from Wiktionary, Creative Commons Attribution/Share-Alike License
- v. To not spend funds appropriated or allocated.
- n. An amount by which an allocated amount is not expended.
from the GNU version of the Collaborative International Dictionary of English
- transitive v. To spend less than.
from The Century Dictionary and Cyclopedia
- To spend less than.
from WordNet 3.0 Copyright 2006 by Princeton University. All rights reserved.
- v. spend at less than the normal rate
- v. spend less than the whole of (a budget, for example)
The financial report presented to Tuesday's meeting pointed out that the term underspend includes both reduced spending and/or increased income.
Oh … and whilst I bang on …. .at my station last week we were told that Area HQ had found £1,000,000 in underspend and we could make a request/application for new equipment.
If the 'underspend' is the result of good practice (ie greater efficiency, smarter use of the money etc.) then there may be an argument for rewarding good practice by encouraging the organisation to use the remainder imaginatively (thus fuelling blue skies etc.) and furthermore if they are lambasted for an 'underspend' then there is no encouragement to either work more efficiently or take care of their budget etc.
It's common practice for organisations with a budget to make sure they use it to the hilt because they know that an 'underspend' will automatically result in a smaller budget the following year.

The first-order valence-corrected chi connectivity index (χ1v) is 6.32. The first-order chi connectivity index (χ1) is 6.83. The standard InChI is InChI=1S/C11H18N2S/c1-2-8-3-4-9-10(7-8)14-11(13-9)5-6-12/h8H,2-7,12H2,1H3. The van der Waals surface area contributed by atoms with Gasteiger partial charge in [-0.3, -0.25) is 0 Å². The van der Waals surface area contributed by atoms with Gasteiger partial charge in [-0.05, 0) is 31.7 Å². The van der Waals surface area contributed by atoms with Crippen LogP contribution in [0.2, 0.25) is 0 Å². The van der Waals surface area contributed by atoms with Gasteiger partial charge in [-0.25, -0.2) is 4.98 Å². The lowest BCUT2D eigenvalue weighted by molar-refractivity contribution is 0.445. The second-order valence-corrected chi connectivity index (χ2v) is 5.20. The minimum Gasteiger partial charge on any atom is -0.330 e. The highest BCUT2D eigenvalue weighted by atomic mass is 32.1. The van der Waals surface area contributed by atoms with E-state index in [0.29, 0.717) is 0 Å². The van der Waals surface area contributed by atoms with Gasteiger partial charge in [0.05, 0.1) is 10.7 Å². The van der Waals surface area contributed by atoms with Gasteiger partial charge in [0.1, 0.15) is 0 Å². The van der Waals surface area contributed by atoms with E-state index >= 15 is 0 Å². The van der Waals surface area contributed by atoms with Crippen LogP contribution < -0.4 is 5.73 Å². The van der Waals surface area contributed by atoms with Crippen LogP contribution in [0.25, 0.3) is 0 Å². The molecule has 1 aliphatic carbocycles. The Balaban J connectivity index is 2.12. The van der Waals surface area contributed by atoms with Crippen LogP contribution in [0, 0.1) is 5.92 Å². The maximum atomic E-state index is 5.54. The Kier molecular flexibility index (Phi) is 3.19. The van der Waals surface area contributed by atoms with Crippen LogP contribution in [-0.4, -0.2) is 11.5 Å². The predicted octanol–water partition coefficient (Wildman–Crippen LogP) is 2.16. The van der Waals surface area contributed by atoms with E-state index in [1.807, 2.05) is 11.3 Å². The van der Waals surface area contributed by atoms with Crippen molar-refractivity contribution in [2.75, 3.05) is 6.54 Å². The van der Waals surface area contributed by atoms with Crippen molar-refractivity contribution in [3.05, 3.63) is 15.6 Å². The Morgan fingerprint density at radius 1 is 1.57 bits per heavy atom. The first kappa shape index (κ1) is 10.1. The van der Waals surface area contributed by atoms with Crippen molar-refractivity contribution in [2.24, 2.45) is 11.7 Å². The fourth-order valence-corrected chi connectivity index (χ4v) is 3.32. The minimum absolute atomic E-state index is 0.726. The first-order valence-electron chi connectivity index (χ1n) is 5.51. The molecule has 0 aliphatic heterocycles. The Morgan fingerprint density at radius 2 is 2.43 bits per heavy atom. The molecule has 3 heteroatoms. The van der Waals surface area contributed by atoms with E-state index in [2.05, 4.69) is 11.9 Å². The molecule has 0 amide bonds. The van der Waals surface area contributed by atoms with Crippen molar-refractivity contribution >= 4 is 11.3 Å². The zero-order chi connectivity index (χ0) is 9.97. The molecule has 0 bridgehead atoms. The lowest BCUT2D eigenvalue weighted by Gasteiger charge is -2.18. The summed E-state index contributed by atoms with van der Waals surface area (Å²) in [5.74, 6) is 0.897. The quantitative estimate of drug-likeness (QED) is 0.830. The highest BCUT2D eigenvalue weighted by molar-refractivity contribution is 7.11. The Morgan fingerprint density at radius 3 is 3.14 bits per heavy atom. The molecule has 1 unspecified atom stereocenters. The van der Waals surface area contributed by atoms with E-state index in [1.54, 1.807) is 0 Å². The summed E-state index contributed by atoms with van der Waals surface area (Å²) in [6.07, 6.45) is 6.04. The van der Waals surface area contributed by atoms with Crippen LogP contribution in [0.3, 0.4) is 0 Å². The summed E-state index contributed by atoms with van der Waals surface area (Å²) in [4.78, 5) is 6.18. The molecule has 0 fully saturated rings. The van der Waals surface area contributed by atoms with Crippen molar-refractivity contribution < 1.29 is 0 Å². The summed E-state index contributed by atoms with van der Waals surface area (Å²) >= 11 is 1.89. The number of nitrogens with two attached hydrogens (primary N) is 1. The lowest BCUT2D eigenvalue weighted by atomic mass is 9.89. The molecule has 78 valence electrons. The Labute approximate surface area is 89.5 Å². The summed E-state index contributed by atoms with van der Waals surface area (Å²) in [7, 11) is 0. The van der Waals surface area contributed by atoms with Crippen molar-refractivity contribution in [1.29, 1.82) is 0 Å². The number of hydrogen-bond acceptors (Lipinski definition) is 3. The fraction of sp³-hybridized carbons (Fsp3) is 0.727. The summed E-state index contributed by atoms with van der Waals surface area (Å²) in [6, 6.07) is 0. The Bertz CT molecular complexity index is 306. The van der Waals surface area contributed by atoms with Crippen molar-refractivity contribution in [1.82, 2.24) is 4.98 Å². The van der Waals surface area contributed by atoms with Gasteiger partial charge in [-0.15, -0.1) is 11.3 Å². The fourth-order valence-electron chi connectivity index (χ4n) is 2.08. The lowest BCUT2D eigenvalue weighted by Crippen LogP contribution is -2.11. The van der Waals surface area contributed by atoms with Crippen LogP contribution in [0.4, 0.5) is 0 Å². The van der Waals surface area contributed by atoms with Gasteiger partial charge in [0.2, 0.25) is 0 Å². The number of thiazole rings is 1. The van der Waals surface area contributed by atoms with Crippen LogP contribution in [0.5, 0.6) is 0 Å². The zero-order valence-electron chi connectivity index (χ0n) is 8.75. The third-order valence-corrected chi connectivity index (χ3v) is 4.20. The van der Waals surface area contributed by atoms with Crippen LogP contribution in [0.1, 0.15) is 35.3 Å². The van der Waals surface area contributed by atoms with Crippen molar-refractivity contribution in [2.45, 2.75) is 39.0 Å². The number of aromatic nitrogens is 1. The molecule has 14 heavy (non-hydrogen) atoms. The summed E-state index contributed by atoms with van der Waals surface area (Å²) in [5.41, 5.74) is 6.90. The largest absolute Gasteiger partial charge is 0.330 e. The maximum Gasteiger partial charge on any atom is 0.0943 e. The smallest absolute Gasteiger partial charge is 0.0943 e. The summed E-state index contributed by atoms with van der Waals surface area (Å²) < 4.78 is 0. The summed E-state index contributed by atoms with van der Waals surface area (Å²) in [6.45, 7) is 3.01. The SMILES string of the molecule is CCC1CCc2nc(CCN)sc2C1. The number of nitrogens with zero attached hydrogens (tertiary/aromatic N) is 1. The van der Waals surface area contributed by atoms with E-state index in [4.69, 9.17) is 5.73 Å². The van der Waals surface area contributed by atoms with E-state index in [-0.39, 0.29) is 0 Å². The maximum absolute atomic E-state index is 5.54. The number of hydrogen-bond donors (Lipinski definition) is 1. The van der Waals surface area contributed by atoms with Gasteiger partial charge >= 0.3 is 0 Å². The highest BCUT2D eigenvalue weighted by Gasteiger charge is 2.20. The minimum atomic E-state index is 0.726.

However, with the headline increases just announced, it will be more difficult to push their "underspend" mantra, when funds are increasing in real terms and Cameron has yet to sanction any increased spending on the forces.
The Europeans "underspend" on defense not just because the American guarantee allowed them to enter a garden of Perpetual Peace,  but because in the third quarter of this century they chose to devote a lot of money to expensive (and very popular) public services.
A one million pound underspend of a 2.2bn pound budget = 0.05% rounded up.
In the email, leaked to the Daily Mail, Cahn said: The FCO is heading for an underspend and wants to get money out of the door.
It will be the third announcement in recent weeks from ministers of extra spending due to an underspend elsewhere.
The email, sent last year by Sir Andrew Cahn, who was then head of the government body UK Trade and Investment UKTI, told colleagues that the Foreign Office, which funds it, was "heading for an underspend" and urged them to come up with ways of spending the cash.